The directorial duo that bought us the brutal ‘Inside’ delivers a mesmerising adult fantasy tale which delivers both chills and gore by the bucket load.
The aptly titled ‘Livid’ brings to life a simple tale of how, once again, bad things will happen to those who do wrong. In this example a young trainee carer makes a massive error in judgement by encouraging her boyfriend and his brother to steal from a seemingly harmless old lady. Comatose in her creepy isolated mansion, the old lady is said to have hidden a precious treasure on the premises. After a rather sloppy break-in the group soon discover all that glitters isn’t gold as they awaken a terrifying secret which they will take to their graves.
After a brief introduction to all those involved, the movie quickly begins to generate a choking atmosphere which only seems to get darker as the movie progresses. The characters are fairly one dimensional, which is becoming a familiar characteristic of modern French horror, and like in the works of maestro ‘Dario Argento’, the real beauty of the movie comes through attention to detail in all the little things often forgotten by our stateside counterparts. The locations, exaggerated use of contrasting colour in key scenes and of course a thick and layered score all build a rich fantasy worlds which is genuinely creepy and utterly absorbing.
The story is more reminiscent of Argento’s ‘Susperia’ or Del Toro’s more fantasy efforts than the directors previous works, and those looking for similar brutality will have to wait a while in ‘Livid’ for that trademark pay off. For me this wasn’t such a bad thing, I found the build-up to the gory climax rather terrifying actually. It’s tense and very, very creepy in a refreshingly original way. Some of the scenes in the house, particularly involving a fucked up mannequin tea party and a clockwork corpse, were enough to take the wind out of me. Naturally what scares each person is rather subjective, so if you have the benefit of a more stable and rational mind you might not appreciate this element of the movie, but rest assured once the gore came it was delivered in typical style and certainly packs the usual punch to justify the obligatory 18 certificate.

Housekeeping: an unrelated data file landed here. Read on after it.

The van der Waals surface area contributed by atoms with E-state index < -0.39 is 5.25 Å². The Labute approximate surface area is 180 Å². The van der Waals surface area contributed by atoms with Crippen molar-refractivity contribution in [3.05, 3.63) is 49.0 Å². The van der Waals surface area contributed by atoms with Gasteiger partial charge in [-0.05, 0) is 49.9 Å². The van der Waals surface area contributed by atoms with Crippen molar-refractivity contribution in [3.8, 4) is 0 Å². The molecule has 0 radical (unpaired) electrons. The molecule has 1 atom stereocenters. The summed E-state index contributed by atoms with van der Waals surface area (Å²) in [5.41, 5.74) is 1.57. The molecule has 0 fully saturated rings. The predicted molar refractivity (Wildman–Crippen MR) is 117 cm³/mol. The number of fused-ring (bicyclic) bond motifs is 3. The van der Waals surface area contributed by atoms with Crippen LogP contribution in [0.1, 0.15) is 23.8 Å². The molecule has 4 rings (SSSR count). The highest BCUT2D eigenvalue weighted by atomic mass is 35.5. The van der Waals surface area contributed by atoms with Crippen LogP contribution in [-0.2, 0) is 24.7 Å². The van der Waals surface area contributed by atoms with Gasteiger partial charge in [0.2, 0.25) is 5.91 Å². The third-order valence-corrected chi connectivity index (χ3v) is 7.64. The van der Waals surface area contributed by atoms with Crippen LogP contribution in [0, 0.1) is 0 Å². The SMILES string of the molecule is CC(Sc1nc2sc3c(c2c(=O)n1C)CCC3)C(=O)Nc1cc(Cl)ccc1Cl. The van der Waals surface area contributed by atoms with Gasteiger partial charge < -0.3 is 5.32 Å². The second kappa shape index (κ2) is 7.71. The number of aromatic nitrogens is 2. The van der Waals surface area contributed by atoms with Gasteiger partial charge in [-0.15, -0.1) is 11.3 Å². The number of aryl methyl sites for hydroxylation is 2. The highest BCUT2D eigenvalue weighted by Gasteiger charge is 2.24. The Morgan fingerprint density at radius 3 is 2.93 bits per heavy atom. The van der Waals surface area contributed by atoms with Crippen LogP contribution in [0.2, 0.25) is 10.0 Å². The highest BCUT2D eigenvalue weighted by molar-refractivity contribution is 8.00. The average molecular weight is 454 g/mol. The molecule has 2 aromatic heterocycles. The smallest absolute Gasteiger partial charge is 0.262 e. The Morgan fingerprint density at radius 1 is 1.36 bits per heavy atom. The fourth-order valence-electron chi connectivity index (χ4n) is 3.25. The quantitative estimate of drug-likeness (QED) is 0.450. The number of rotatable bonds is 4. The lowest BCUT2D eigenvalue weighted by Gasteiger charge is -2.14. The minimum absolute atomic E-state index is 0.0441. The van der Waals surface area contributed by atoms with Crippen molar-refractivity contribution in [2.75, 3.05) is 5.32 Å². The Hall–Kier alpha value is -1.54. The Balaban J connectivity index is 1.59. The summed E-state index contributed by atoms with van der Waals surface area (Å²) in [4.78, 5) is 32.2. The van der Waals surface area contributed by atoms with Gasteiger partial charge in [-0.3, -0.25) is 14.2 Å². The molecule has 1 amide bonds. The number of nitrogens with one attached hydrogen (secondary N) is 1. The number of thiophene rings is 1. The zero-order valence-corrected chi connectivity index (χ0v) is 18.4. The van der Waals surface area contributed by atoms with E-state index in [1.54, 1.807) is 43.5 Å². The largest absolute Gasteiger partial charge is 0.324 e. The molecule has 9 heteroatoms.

The ending is my only real criticism, despite the opportunity to end the movie with an interesting genre twist the final scenes are rather drawn out and perhaps take the concept a little further than it needed to go, that said, you’re talking about the last 2 minutes of an otherwise excellent movie.
Overall to say any more about ‘Livid’ would risk ruining your experience. For me it’s a must for any fan of euro-horror, particularly for those left looking for a follow-up to Argento’s brisk visits into the supernatural. I was disappointed to see such poor review scores on such sites as Amazon.co.uk because this movie, for me anyway, showcases an almost flawless example of how fantasy horror should be. Just don’t expect ‘Inside 2’!